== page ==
When Property Owners Are Liable for Injuries on their Property

By Peter DePaolis

Under certain conditions, courts can hold property owners liable for accidents that occur on the owners’ property. This is an area of law known as premises liability. Slip and fall accidents are one such area of premises liability. These accidents commonly occur during inclement weather and in nursing homes and commercial businesses.

Another area of premises liability involves landowners and their duties to keep property safe for their tenants. A Florida university student won a landmark case several years ago in this area of law when she sued her apartment complex and owners after she was carjacked and shot in the head three times. She miraculously survived and won her lawsuit against the apartment complex for $15.7 million. The jury found the complex liable for failing to take acts despite hundreds of police calls about crime in the neighborhood, poor lighting in the complex, and the fact that the complex cancelled security in order to save money. If a property owner’s negligence has resulted in injury to you, a Washington, D.C., Maryland, or Northern Virginia personal injury attorney can discuss your case with you and inform you of your rights.

When Courts Can Hold Property Owners Liable

Premises liability can depend on who is the property owner and how you came upon the property. Property owners are those who fall under one of the following three categories:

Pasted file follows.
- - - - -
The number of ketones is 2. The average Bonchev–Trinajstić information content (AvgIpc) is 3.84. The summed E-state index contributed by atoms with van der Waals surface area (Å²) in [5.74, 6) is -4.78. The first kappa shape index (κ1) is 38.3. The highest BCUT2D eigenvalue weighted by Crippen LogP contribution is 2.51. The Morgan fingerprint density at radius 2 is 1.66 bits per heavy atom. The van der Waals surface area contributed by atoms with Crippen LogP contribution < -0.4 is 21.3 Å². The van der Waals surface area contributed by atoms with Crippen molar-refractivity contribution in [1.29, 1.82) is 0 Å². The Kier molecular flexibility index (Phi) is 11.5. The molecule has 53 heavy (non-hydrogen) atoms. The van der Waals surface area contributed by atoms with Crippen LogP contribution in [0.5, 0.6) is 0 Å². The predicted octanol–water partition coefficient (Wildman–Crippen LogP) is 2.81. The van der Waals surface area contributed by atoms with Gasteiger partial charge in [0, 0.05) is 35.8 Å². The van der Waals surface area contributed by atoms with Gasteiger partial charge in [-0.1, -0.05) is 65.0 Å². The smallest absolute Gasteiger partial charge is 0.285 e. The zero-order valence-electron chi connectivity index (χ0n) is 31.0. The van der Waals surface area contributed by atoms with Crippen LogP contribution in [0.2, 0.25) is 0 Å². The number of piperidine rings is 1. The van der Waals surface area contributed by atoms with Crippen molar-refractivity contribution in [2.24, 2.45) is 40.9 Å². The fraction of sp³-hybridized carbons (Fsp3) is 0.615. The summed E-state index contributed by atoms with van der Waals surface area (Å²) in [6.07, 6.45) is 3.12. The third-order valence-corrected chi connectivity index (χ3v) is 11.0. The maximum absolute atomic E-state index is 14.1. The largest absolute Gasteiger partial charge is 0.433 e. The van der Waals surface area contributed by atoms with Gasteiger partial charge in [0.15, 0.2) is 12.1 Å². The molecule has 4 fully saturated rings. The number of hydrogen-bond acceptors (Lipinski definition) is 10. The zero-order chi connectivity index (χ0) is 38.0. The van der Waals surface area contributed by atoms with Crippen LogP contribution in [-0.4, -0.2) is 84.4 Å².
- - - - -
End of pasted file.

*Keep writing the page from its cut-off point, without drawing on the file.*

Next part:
• They occupy the land with the intent to control it
  • They occupied the land in the past with the intent to control it and no other person has replaced them
  • They are entitled to immediate occupation of the property, provided no one else possess it

For people on the property, there are three main categories that will determine what your rights under the law are:

  • Trespassers — a property owner must only refrain from willfully injuring or entrapping trespassers. For anything else, the owner is not liable.
  • Licensee — such people are informal guests, and the property owner owes the licensees duties to warn about dangers that a guest would not have likely discovered.
  • Invitees — customers who enter a store and anyone else who a business or owner publicly invites onto land are invitees. Property owners must warn invitees about any dangerous conditions that the owner knew about or should have reasonably known about.

Several examples of cases where premises liability claims may arise include:

  • Slip and fall accidents
  • Premises security
  • Owner’s animals causing injury
  • Faulty or dangerous equipment used on another’s property
  • Improper signage
  • Falling objects
  • Broken sidewalks

If you have suffered an injury on another’s property, contact a Maryland, Northern Virginia, or Washington, D.C. personal injury lawyer at Koonz, McKenney, Johnson & DePaolis L.L.P. to learn how you can obtain compensation and ensure that it does not happen to anyone else.

About the Author
Peter DePaolis joined the firm in 1980 and has since represented a large number of individuals involved in automobile collisions, truck accidents, bus crashes, defective products, and medical malpractice cases. A significant portion of Mr. DePaolis’ practice is devoted to working on behalf of people suffering from asbestosis, mesothelioma, and other asbestos-related cancers. He has led his firm’s fight against the asbestos industry and has recovered over $30 million in damages for asbestos victims and their families.